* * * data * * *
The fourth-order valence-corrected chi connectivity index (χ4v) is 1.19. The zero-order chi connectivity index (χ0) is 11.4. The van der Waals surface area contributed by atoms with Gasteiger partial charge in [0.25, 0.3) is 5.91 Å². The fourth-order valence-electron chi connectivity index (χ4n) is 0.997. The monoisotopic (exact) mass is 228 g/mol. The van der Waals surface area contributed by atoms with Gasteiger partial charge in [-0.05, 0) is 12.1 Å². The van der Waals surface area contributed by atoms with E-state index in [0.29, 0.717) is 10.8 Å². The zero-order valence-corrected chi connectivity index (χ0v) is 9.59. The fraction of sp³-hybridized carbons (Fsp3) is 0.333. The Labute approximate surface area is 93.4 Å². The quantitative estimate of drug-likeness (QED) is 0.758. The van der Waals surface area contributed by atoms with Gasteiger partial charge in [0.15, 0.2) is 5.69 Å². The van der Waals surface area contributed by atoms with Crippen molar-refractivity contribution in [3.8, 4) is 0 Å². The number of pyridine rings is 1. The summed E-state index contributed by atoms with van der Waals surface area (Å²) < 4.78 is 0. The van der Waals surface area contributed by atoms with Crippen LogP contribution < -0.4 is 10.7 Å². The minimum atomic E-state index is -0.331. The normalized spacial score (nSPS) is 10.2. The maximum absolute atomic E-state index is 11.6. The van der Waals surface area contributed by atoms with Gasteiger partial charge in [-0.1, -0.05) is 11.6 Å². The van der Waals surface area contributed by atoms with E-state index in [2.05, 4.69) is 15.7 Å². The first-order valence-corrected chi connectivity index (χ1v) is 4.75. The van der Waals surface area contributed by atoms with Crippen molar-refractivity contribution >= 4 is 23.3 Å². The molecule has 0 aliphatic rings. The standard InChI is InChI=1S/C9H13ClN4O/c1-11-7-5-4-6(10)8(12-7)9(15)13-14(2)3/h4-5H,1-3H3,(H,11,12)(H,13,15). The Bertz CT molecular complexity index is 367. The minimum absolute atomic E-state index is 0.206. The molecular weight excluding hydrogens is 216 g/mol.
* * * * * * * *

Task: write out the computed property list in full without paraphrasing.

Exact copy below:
The fourth-order valence-corrected chi connectivity index (χ4v) is 1.19. The zero-order chi connectivity index (χ0) is 11.4. The van der Waals surface area contributed by atoms with Gasteiger partial charge in [0.25, 0.3) is 5.91 Å². The fourth-order valence-electron chi connectivity index (χ4n) is 0.997. The monoisotopic (exact) mass is 228 g/mol. The van der Waals surface area contributed by atoms with Gasteiger partial charge in [-0.05, 0) is 12.1 Å². The van der Waals surface area contributed by atoms with E-state index in [0.29, 0.717) is 10.8 Å². The zero-order valence-corrected chi connectivity index (χ0v) is 9.59. The fraction of sp³-hybridized carbons (Fsp3) is 0.333. The Labute approximate surface area is 93.4 Å². The quantitative estimate of drug-likeness (QED) is 0.758. The van der Waals surface area contributed by atoms with Gasteiger partial charge in [0.15, 0.2) is 5.69 Å². The van der Waals surface area contributed by atoms with Crippen molar-refractivity contribution in [3.8, 4) is 0 Å². The number of pyridine rings is 1. The summed E-state index contributed by atoms with van der Waals surface area (Å²) < 4.78 is 0. The van der Waals surface area contributed by atoms with Crippen LogP contribution < -0.4 is 10.7 Å². The minimum atomic E-state index is -0.331. The normalized spacial score (nSPS) is 10.2. The maximum absolute atomic E-state index is 11.6. The van der Waals surface area contributed by atoms with Gasteiger partial charge in [-0.1, -0.05) is 11.6 Å². The van der Waals surface area contributed by atoms with E-state index in [2.05, 4.69) is 15.7 Å². The first-order valence-corrected chi connectivity index (χ1v) is 4.75. The van der Waals surface area contributed by atoms with Crippen molar-refractivity contribution >= 4 is 23.3 Å². The molecule has 0 aliphatic rings. The standard InChI is InChI=1S/C9H13ClN4O/c1-11-7-5-4-6(10)8(12-7)9(15)13-14(2)3/h4-5H,1-3H3,(H,11,12)(H,13,15). The Bertz CT molecular complexity index is 367. The minimum absolute atomic E-state index is 0.206. The molecular weight excluding hydrogens is 216 g/mol.